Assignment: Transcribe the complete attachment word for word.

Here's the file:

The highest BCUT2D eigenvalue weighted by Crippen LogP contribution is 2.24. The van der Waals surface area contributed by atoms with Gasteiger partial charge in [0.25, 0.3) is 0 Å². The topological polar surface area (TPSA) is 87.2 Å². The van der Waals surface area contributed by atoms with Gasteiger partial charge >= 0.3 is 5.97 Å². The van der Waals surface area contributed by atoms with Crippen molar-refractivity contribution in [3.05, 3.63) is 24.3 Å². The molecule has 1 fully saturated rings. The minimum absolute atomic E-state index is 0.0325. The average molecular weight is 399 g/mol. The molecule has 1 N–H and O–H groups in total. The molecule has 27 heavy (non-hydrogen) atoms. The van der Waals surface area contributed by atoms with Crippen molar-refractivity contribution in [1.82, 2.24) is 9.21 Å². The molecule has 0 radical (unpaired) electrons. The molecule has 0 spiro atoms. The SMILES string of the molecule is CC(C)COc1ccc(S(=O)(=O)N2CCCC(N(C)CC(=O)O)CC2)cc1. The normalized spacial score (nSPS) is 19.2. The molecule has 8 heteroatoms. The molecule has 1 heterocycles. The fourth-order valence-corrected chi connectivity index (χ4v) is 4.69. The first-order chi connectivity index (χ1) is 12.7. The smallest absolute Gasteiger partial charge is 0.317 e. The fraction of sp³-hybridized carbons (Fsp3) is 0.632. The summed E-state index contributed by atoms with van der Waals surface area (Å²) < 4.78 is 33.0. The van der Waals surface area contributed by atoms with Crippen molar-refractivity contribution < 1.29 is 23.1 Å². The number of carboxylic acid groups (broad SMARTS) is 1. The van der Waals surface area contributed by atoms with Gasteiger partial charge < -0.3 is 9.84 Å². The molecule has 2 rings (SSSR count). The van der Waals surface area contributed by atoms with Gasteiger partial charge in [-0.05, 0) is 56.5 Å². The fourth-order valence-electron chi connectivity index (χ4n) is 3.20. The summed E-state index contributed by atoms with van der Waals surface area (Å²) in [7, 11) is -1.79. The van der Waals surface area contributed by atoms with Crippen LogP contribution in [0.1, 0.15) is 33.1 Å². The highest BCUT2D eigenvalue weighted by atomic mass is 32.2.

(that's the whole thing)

The highest BCUT2D eigenvalue weighted by Crippen LogP contribution is 2.24. The van der Waals surface area contributed by atoms with Gasteiger partial charge in [0.25, 0.3) is 0 Å². The topological polar surface area (TPSA) is 87.2 Å². The van der Waals surface area contributed by atoms with Gasteiger partial charge >= 0.3 is 5.97 Å². The van der Waals surface area contributed by atoms with Crippen molar-refractivity contribution in [3.05, 3.63) is 24.3 Å². The molecule has 1 fully saturated rings. The minimum absolute atomic E-state index is 0.0325. The average molecular weight is 399 g/mol. The molecule has 1 N–H and O–H groups in total. The molecule has 27 heavy (non-hydrogen) atoms. The van der Waals surface area contributed by atoms with Crippen molar-refractivity contribution in [1.82, 2.24) is 9.21 Å². The molecule has 0 radical (unpaired) electrons. The molecule has 0 spiro atoms. The SMILES string of the molecule is CC(C)COc1ccc(S(=O)(=O)N2CCCC(N(C)CC(=O)O)CC2)cc1. The normalized spacial score (nSPS) is 19.2. The molecule has 8 heteroatoms. The molecule has 1 heterocycles. The fourth-order valence-corrected chi connectivity index (χ4v) is 4.69. The first-order chi connectivity index (χ1) is 12.7. The smallest absolute Gasteiger partial charge is 0.317 e. The fraction of sp³-hybridized carbons (Fsp3) is 0.632. The summed E-state index contributed by atoms with van der Waals surface area (Å²) < 4.78 is 33.0. The van der Waals surface area contributed by atoms with Crippen molar-refractivity contribution < 1.29 is 23.1 Å². The number of carboxylic acid groups (broad SMARTS) is 1. The van der Waals surface area contributed by atoms with Gasteiger partial charge < -0.3 is 9.84 Å². The molecule has 2 rings (SSSR count). The van der Waals surface area contributed by atoms with Gasteiger partial charge in [-0.05, 0) is 56.5 Å². The fourth-order valence-electron chi connectivity index (χ4n) is 3.20. The summed E-state index contributed by atoms with van der Waals surface area (Å²) in [7, 11) is -1.79. The van der Waals surface area contributed by atoms with Crippen LogP contribution in [0.1, 0.15) is 33.1 Å². The highest BCUT2D eigenvalue weighted by atomic mass is 32.2.